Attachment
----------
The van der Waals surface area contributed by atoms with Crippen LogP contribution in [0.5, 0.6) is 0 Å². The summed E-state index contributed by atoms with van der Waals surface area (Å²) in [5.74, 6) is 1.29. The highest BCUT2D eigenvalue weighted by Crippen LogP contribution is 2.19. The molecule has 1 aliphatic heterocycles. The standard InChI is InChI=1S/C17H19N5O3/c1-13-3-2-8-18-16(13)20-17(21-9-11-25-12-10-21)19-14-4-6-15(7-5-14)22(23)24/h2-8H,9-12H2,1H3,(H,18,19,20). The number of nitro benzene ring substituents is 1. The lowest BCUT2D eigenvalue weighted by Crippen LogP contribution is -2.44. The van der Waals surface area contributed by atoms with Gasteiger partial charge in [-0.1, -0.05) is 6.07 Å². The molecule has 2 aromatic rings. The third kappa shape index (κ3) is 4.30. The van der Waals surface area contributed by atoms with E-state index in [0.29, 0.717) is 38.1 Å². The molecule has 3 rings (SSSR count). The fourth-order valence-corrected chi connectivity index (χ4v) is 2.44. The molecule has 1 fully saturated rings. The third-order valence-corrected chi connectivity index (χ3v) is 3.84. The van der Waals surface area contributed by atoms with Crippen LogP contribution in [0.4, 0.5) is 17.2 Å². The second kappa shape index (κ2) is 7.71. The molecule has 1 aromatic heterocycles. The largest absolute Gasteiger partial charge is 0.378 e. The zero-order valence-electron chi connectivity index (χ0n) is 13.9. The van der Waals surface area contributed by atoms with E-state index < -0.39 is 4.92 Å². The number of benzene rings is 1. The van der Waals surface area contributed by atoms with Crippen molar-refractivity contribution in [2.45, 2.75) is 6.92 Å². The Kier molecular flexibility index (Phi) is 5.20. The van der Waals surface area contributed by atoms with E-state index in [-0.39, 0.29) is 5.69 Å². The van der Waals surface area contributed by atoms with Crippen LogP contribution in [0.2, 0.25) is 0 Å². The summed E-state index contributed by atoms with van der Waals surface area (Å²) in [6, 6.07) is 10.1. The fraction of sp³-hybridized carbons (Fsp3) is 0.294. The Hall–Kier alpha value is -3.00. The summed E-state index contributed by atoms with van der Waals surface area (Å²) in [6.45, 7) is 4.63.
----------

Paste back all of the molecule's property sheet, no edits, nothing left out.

The van der Waals surface area contributed by atoms with Crippen LogP contribution in [0.5, 0.6) is 0 Å². The summed E-state index contributed by atoms with van der Waals surface area (Å²) in [5.74, 6) is 1.29. The highest BCUT2D eigenvalue weighted by Crippen LogP contribution is 2.19. The molecule has 1 aliphatic heterocycles. The standard InChI is InChI=1S/C17H19N5O3/c1-13-3-2-8-18-16(13)20-17(21-9-11-25-12-10-21)19-14-4-6-15(7-5-14)22(23)24/h2-8H,9-12H2,1H3,(H,18,19,20). The number of nitro benzene ring substituents is 1. The lowest BCUT2D eigenvalue weighted by Crippen LogP contribution is -2.44. The van der Waals surface area contributed by atoms with Gasteiger partial charge in [-0.1, -0.05) is 6.07 Å². The molecule has 2 aromatic rings. The third kappa shape index (κ3) is 4.30. The van der Waals surface area contributed by atoms with E-state index in [0.29, 0.717) is 38.1 Å². The molecule has 3 rings (SSSR count). The fourth-order valence-corrected chi connectivity index (χ4v) is 2.44. The molecule has 1 fully saturated rings. The third-order valence-corrected chi connectivity index (χ3v) is 3.84. The van der Waals surface area contributed by atoms with Crippen LogP contribution in [0.4, 0.5) is 17.2 Å². The second kappa shape index (κ2) is 7.71. The molecule has 1 aromatic heterocycles. The largest absolute Gasteiger partial charge is 0.378 e. The zero-order valence-electron chi connectivity index (χ0n) is 13.9. The van der Waals surface area contributed by atoms with E-state index < -0.39 is 4.92 Å². The number of benzene rings is 1. The van der Waals surface area contributed by atoms with Crippen molar-refractivity contribution in [2.45, 2.75) is 6.92 Å². The Kier molecular flexibility index (Phi) is 5.20. The van der Waals surface area contributed by atoms with E-state index in [-0.39, 0.29) is 5.69 Å². The van der Waals surface area contributed by atoms with Crippen LogP contribution in [0.2, 0.25) is 0 Å². The summed E-state index contributed by atoms with van der Waals surface area (Å²) in [6, 6.07) is 10.1. The fraction of sp³-hybridized carbons (Fsp3) is 0.294. The Hall–Kier alpha value is -3.00. The summed E-state index contributed by atoms with van der Waals surface area (Å²) in [6.45, 7) is 4.63.